Achillion Shares Plunge as Hepatitis C Drug Trial Is Halted

Monday, 01 Jul 2013 06:15 PM

 

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Achillion Pharmaceuticals Inc. said U.S. regulators put a hold on a clinical trial of one of the company’s experimental drugs for hepatitis C after some patients experienced elevated liver enzymes. The company’s shares tumbled in extended trading after the announcement Monday.

Liver enzyme elevations were observed in healthy patients when Achillion’s hepatitis C drug sovaprevir was combined with two medicines used to treat HIV infections in order to test for possible drug interactions. The combination may have resulted in a drug interaction that produced higher than expected blood levels of the therapies, New Haven, Connecticut-based Achillion said Monday in a statement.

Achillion has three drugs in clinical testing for hepatitis C, a liver disease estimated to affect 170 million people worldwide. The company announced April 23 that one of the treatments, ACH-3102, appeared effective in five out of eight patients, reducing the amount of the liver-destroying virus in their bloodstream to undetectable levels after 12 weeks of treatment. Achillion is competing with drugmakers including AbbVie Inc. and Gilead Sciences Inc. to develop new treatments for the disease, a market analysts’ estimate may be $20 billion.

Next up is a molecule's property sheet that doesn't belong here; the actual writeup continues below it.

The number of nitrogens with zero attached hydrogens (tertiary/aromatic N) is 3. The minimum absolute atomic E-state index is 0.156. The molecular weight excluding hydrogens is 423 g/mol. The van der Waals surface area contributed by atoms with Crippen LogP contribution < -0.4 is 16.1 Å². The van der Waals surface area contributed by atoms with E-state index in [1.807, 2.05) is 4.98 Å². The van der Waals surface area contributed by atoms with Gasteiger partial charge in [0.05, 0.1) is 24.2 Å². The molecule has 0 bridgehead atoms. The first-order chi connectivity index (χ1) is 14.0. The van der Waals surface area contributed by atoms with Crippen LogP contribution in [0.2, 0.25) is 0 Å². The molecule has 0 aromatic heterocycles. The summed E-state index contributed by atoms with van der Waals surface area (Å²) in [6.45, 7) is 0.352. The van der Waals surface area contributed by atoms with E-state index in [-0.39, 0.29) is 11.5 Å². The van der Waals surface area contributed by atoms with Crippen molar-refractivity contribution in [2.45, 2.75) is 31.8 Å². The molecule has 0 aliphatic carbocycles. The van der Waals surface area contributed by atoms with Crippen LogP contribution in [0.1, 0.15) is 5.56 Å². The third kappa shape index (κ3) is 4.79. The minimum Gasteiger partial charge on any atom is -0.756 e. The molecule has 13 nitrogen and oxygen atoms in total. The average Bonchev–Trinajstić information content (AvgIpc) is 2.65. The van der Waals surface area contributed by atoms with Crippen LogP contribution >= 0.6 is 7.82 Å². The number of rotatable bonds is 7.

“Achillion voluntarily stopped further dosing” and “promptly notified” the Food and Drug Administration of the finding in the early-stage trial involving sovaprevir, the company said. The hold doesn’t affect a current second-stage study of the drug in hepatitis C patients, Achillion said.

To resolve the hold, the regulatory agency has asked for data from two drug interaction studies as well as a safety analysis of continuing sovaprevir studies, which the company said it plans to provide in about six weeks.

Achillion shares dropped 21 percent to $6.60 in extended trading at 5:16 p.m. New York time after closing at $8.36. The company had gained 35 percent in the past 12 months.

© Copyright 2014 Bloomberg News. All rights reserved.

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